267

I have a data frame with one (string) column and I'd like to split it into two (string) columns, with one column header as 'fips' and the other 'row'

My dataframe df looks like this:

          row
0    00000 UNITED STATES
1    01000 ALABAMA
2    01001 Autauga County, AL
3    01003 Baldwin County, AL
4    01005 Barbour County, AL

I do not know how to use df.row.str[:] to achieve my goal of splitting the row cell. I can use df['fips'] = hello to add a new column and populate it with hello. Any ideas?

         fips       row
0    00000 UNITED STATES
1    01000 ALABAMA 
2    01001 Autauga County, AL
3    01003 Baldwin County, AL
4    01005 Barbour County, AL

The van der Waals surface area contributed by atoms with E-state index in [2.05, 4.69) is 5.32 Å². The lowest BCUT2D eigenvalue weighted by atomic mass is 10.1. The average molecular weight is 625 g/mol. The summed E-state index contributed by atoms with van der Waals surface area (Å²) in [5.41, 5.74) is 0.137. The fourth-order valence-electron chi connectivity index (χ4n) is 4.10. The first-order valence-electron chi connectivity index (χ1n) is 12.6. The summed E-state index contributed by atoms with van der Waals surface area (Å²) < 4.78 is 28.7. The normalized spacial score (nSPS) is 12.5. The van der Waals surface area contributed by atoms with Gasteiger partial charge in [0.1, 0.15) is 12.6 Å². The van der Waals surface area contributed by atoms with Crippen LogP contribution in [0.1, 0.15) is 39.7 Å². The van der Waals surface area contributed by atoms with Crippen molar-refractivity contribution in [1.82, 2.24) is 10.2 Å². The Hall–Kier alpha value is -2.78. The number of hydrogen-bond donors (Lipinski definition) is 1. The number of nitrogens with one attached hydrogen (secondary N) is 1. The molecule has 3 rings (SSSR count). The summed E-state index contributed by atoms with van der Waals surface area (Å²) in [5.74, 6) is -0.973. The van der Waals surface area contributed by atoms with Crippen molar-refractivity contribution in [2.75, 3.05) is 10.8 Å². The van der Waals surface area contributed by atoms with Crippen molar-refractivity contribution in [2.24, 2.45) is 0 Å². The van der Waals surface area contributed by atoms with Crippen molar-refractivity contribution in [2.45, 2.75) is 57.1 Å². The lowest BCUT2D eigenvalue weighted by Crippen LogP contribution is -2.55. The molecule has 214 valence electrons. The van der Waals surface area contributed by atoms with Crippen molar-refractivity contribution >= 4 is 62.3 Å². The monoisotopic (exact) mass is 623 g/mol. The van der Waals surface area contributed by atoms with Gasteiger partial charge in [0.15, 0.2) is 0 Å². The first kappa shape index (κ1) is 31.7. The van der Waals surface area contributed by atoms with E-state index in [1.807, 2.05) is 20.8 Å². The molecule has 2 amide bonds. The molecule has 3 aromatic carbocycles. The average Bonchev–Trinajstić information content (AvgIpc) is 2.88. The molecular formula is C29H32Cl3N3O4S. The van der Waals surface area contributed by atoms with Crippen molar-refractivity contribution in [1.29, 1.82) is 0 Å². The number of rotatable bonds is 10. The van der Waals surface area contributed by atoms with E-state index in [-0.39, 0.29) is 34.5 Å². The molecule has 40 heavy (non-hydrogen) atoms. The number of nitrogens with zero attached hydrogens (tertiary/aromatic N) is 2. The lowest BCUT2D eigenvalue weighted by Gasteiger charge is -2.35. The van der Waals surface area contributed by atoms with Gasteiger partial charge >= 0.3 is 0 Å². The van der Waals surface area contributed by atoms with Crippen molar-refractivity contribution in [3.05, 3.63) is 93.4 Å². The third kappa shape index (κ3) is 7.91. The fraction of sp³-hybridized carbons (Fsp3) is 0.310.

2
  • 4
    how did you load your data into pandas? You might be able to laod the data in your desired format using read_table() or read_fwf()
    – zach
    Feb 7 '13 at 23:29
  • "How to split a column" has different answers depending on whether the column is string, list, or something else, also what format (e.g. 'formatted string' like an address, for which you might need to use a regex. Here you have a string column with fixed-width format ("ZZZZZ placename...") so we know the zipcode is characters 0:4 and the placename is characters 6:
    – smci
    Oct 29 '20 at 20:09

11 Answers 11

573

TL;DR version:

For the simple case of:

  • I have a text column with a delimiter and I want two columns

The simplest solution is:

df[['A', 'B']] = df['AB'].str.split(' ', 1, expand=True)

You must use expand=True if your strings have a non-uniform number of splits and you want None to replace the missing values.

Notice how, in either case, the .tolist() method is not necessary. Neither is zip().